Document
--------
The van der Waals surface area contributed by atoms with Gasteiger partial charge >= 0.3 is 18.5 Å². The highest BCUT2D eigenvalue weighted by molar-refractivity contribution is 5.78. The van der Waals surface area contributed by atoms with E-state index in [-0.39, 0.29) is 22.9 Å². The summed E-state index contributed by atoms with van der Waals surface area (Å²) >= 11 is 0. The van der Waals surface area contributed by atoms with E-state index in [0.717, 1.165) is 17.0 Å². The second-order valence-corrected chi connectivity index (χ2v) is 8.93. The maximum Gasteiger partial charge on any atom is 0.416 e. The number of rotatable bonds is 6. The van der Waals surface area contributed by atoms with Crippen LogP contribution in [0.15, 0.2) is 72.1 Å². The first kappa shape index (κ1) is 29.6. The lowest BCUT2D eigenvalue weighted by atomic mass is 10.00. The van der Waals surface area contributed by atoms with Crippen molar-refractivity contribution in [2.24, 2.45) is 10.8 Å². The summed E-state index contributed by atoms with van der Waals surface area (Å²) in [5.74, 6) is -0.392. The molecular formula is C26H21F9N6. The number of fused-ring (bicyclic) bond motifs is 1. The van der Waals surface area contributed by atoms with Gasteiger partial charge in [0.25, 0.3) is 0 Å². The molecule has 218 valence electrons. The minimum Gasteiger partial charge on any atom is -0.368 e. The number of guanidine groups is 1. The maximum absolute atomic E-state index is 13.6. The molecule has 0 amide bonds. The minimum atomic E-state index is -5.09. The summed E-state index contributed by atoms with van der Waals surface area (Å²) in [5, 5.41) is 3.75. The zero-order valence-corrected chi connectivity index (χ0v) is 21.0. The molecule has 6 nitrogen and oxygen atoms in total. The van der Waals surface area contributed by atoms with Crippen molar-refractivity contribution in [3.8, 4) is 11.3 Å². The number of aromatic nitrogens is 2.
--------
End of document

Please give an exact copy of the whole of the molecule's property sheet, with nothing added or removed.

The van der Waals surface area contributed by atoms with Gasteiger partial charge >= 0.3 is 18.5 Å². The highest BCUT2D eigenvalue weighted by molar-refractivity contribution is 5.78. The van der Waals surface area contributed by atoms with E-state index in [-0.39, 0.29) is 22.9 Å². The summed E-state index contributed by atoms with van der Waals surface area (Å²) >= 11 is 0. The van der Waals surface area contributed by atoms with E-state index in [0.717, 1.165) is 17.0 Å². The second-order valence-corrected chi connectivity index (χ2v) is 8.93. The maximum Gasteiger partial charge on any atom is 0.416 e. The number of rotatable bonds is 6. The van der Waals surface area contributed by atoms with Crippen LogP contribution in [0.15, 0.2) is 72.1 Å². The first kappa shape index (κ1) is 29.6. The lowest BCUT2D eigenvalue weighted by atomic mass is 10.00. The van der Waals surface area contributed by atoms with Crippen molar-refractivity contribution in [2.24, 2.45) is 10.8 Å². The summed E-state index contributed by atoms with van der Waals surface area (Å²) in [5.74, 6) is -0.392. The molecular formula is C26H21F9N6. The number of fused-ring (bicyclic) bond motifs is 1. The van der Waals surface area contributed by atoms with Gasteiger partial charge in [0.25, 0.3) is 0 Å². The molecule has 218 valence electrons. The minimum Gasteiger partial charge on any atom is -0.368 e. The number of guanidine groups is 1. The maximum absolute atomic E-state index is 13.6. The molecule has 0 amide bonds. The minimum atomic E-state index is -5.09. The summed E-state index contributed by atoms with van der Waals surface area (Å²) in [5, 5.41) is 3.75. The zero-order valence-corrected chi connectivity index (χ0v) is 21.0. The molecule has 6 nitrogen and oxygen atoms in total. The van der Waals surface area contributed by atoms with Crippen molar-refractivity contribution in [3.8, 4) is 11.3 Å². The number of aromatic nitrogens is 2.